A Voyage of MLOps Discovery

So you used the goodness of DevOps and Agile methodologies to release an app that delivers real business value by automating processes, reducing swivel-chair and simplifying the user journeys (process before tools!). You made the app to be container based with microservice goodness, compliant REST APIs and five types of databases (cloud native of course!).

As your users start using this app – you are amazed at all the high quality and timely business data that is being collected thanks to shifting away from manual processes. You also get tons of data about the app that helps you support it and improve its reliability.

Suddenly some bright spark has the idea of processing all this business and app data to answer questions like ‘Can we forecast customer order journey time?’ and ‘Can we predict journeys that are likely to get stuck?’

You just got your first business problem with those magic keywords of ‘forecast’ and ‘predict’ that allows you to take scikit-learn for a spin!

You discuss with the benefits owner how they will measure the benefits of this. Thereafter, on a Friday afternoon you find yourself installing python, sklearn and downloading some data.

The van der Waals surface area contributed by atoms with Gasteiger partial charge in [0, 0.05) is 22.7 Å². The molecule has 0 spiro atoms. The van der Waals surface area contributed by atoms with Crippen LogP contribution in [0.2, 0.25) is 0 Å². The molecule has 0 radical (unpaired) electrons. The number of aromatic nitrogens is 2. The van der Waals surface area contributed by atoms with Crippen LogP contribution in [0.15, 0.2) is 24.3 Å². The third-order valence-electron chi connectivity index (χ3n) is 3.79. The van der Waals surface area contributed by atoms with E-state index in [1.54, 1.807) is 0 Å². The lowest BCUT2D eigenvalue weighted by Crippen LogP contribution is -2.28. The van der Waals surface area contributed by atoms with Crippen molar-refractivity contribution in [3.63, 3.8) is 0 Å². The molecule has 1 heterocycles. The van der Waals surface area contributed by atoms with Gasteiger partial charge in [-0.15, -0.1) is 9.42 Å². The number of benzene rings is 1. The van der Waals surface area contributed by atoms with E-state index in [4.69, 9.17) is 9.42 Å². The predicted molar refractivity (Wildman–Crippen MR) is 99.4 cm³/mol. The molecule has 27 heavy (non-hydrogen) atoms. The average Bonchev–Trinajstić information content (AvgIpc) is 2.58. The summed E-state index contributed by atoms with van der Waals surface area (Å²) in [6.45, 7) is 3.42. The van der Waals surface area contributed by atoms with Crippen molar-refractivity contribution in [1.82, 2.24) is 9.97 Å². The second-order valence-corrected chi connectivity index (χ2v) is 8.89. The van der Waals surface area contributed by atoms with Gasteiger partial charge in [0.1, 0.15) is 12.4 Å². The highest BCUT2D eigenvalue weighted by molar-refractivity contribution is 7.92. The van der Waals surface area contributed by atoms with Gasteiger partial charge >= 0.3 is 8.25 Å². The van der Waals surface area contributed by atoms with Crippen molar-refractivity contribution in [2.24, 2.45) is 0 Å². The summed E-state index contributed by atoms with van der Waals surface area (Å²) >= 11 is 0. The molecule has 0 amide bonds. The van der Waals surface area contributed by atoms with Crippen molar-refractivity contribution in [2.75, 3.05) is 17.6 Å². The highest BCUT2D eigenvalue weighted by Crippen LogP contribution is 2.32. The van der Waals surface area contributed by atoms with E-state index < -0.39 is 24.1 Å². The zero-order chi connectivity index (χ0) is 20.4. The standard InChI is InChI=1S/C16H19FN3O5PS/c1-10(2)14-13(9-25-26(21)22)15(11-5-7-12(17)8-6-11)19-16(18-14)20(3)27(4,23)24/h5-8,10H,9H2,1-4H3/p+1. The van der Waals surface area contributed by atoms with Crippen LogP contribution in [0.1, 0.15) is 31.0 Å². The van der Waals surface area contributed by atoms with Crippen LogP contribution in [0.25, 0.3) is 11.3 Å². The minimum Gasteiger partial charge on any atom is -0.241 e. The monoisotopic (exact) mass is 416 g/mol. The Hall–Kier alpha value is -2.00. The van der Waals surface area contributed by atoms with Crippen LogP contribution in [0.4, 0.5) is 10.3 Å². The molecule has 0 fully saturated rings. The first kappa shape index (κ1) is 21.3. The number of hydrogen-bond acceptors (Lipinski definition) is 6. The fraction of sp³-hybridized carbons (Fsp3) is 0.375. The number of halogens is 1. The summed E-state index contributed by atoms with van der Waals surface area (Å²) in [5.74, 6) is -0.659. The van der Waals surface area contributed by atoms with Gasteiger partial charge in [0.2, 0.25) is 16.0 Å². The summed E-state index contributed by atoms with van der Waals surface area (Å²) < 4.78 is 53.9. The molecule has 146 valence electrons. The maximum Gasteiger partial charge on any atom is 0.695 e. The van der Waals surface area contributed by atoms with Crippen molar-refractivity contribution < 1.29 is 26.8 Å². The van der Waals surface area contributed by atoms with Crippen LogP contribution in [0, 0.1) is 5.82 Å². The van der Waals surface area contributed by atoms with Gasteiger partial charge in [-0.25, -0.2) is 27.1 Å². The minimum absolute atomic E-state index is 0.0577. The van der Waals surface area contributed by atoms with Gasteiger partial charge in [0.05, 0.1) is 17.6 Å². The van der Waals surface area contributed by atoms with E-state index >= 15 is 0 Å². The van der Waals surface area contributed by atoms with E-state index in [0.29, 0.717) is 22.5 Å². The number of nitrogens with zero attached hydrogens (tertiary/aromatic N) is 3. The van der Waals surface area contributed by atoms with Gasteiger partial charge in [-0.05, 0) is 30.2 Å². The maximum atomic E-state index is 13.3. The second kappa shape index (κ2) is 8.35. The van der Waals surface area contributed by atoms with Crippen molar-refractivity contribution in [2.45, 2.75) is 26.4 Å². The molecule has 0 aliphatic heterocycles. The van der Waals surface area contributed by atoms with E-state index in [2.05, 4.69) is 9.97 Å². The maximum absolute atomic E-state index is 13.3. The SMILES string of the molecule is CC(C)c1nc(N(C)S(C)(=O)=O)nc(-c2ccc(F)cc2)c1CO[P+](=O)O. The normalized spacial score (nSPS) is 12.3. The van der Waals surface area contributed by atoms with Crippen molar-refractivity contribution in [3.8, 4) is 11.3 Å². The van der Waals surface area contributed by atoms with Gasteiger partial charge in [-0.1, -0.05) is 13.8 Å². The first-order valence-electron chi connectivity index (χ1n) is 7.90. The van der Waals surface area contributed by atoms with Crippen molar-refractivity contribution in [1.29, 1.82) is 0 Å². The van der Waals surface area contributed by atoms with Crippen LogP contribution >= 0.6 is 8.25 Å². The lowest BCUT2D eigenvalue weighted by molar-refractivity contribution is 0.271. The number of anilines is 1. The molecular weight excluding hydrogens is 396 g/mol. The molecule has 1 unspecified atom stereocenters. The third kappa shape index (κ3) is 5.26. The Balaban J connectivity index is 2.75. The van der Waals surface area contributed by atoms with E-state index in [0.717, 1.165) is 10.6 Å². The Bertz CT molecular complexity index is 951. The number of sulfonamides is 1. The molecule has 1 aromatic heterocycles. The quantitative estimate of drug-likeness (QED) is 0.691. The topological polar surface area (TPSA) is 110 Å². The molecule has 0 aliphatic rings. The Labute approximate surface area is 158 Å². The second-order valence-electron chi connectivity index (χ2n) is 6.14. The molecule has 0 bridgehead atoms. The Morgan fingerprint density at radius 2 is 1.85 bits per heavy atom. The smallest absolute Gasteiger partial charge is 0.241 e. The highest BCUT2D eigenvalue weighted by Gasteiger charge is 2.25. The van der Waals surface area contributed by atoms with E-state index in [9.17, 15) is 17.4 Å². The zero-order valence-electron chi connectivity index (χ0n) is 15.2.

Congratulations – you have taken your first steps in MLOps – you are planning to build a model, understanding what features to use and thinking about how to measure its business performance.

Over the next week or so you build some forecasting and classification models that give you good results (business results – not AUC!). The business benefit owner is impressed and gives you the go ahead to generate a report every week so that such orders can be triaged early. Now you need to start thinking about rebuilding the model regularly, checking and comparing its performance with the active model. You don’t mind running the model on your laptop and emailing the report every week.

This is your second step in MLOps – to understand how to train/retrain your model and how to select the best one for use. For this you will need to establish feature pipelines that run as part of the training process and ensure the whole thing is a one-command operation so that you can generate the report easily.

Then someone has a good idea – why not create a dashboard that updates daily and provides a list of order journeys with a high probability of getting stuck so that we further improve our response time AND provide the order completion forecast to the customers for better customer service (and to reduce inbound service calls).